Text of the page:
Norse Mythology Book Cover Norse Mythology
Neil Gaiman
Fantasy, Mythology, Retellings
Norton & Company
2017
304

Neil Gaiman has long been inspired by ancient mythology in creating the fantastical realms of his fiction. Now he turns his attention back to the source, presenting a bravura rendition of the great northern tales.

In Norse Mythology, Gaiman fashions primeval stories into a novelistic arc that begins with the genesis of the legendary nine worlds; delves into the exploits of the deities, and giants; and culminates in Ragnarok, the twilight of the gods and the rebirth of a new time and people.

From Gaiman’s deft and witty prose emerges the gods with their fiercely competitive natures, their susceptibility to being duped and to dupe others, and their tendency to let passion ignite their actions, making these long-ago myths breathe pungent life again.

Old Myths For Modern Readers

Norse Mythology by Neil Gaiman is definitely one of the most exciting this year’s releases, and we can totally understand why. Not only does Gaiman’s Mythology center around the vivid, unforgettable Nordic myths, but it also tells the old stories in a more modern manner.

As soon as you open the book, it will become quite noticeable how Gaiman explores Nordic myths in imaginative and detailed way. He brings to the readers beautiful, yet contemporary tales of one of the most intriguing pantheon in the multiverse. If you are not familiar with Nordic myths and gods, you might want to get to know them first, so that you can truly enjoy Gaiman’s storytelling.

Readers will get an opportunity to see many Nordic gods and goddesses as complicated, multidimensional, and most probably unfit for easy labels. They aren’t stereotypical. You may well be familiar with Gaiman’s writing, but if you’re not, there’s one thing you can be sure of: Gaiman would never allow himself to take great myths and turn them into boring history lessons about mythological theology.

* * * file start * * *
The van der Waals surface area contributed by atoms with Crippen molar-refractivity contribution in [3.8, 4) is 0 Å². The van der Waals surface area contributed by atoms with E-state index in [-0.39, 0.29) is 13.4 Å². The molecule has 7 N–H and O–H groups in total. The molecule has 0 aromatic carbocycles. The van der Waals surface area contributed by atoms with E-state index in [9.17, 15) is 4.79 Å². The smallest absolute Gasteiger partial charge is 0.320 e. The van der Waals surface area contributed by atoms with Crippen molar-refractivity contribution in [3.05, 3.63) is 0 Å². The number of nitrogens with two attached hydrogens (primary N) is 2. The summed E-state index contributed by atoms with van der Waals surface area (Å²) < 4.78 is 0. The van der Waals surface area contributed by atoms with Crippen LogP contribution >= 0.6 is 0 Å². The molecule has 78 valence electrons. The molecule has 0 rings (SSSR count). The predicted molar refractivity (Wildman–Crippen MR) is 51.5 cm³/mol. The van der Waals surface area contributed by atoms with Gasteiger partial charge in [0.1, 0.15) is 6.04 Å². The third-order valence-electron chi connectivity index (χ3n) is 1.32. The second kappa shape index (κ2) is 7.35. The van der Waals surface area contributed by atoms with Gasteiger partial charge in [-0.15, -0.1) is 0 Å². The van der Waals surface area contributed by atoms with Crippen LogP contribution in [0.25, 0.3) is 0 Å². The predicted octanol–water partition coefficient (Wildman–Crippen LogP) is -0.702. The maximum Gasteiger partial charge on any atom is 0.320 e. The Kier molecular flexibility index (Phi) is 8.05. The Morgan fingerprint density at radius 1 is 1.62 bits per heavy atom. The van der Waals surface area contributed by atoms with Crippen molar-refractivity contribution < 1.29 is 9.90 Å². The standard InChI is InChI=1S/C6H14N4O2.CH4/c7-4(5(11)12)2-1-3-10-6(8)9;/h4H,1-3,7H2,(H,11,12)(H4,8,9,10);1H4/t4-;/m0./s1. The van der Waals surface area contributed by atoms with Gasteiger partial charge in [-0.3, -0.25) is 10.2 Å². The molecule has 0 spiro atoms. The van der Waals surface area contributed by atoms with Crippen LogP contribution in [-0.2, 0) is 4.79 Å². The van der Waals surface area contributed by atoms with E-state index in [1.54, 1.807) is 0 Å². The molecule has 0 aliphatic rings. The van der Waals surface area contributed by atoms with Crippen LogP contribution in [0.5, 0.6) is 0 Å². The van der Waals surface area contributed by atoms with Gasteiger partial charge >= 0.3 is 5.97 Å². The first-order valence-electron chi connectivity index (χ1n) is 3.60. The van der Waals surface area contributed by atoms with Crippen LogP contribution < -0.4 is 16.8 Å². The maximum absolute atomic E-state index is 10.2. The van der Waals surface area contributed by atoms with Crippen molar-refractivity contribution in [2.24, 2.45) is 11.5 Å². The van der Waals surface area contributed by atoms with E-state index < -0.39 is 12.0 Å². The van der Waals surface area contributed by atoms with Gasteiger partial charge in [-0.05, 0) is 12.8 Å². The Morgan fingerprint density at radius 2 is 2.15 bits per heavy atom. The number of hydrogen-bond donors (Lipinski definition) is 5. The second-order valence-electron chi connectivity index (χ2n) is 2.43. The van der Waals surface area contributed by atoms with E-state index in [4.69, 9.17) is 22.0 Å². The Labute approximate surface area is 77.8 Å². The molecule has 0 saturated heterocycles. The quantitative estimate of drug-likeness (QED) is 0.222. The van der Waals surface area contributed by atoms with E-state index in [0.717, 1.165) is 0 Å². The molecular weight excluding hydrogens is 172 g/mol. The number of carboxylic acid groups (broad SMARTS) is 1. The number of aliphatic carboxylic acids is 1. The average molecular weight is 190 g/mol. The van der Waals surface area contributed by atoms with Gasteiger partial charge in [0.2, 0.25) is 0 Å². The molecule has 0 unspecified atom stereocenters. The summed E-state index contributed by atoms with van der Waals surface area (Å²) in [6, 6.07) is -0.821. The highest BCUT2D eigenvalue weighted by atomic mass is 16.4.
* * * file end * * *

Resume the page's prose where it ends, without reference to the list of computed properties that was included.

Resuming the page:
Many of the gods show themselves as complex, colorful and extremely unpredictable. Their multilayered personalities make it impossible for a reader to simply categorize them as good or bad. However, this is just another example of Gaiman’s brilliant storytelling and characterization. This is why, for example, Odin is darker and more mysterious than simply being a grandfatherly figure; he’s cunning, dangerous and unpredictable.

Many other authors found the act of retelling ancient myths inspiring. If you love Egyptian mythology, for example, then you should definitely read Ancient Evenings by Norman Mailer. Also, Kevin Hearne brought Celtic gods back to life in his Iron Druid books.

Neil Gaiman, by writing consistently excellent and imaginative books, created a wide audience who is prepared to instantly buy his new work. You might think that is the case with Norse Mythology: that the amazing hype surrounding this book is due to Gaiman’s already well-known reputation. Alas, while it might be true, it is also because Norse Mythology is simply one brilliantly written retelling of Nordic myths, specially envisioned for a contemporary reader.

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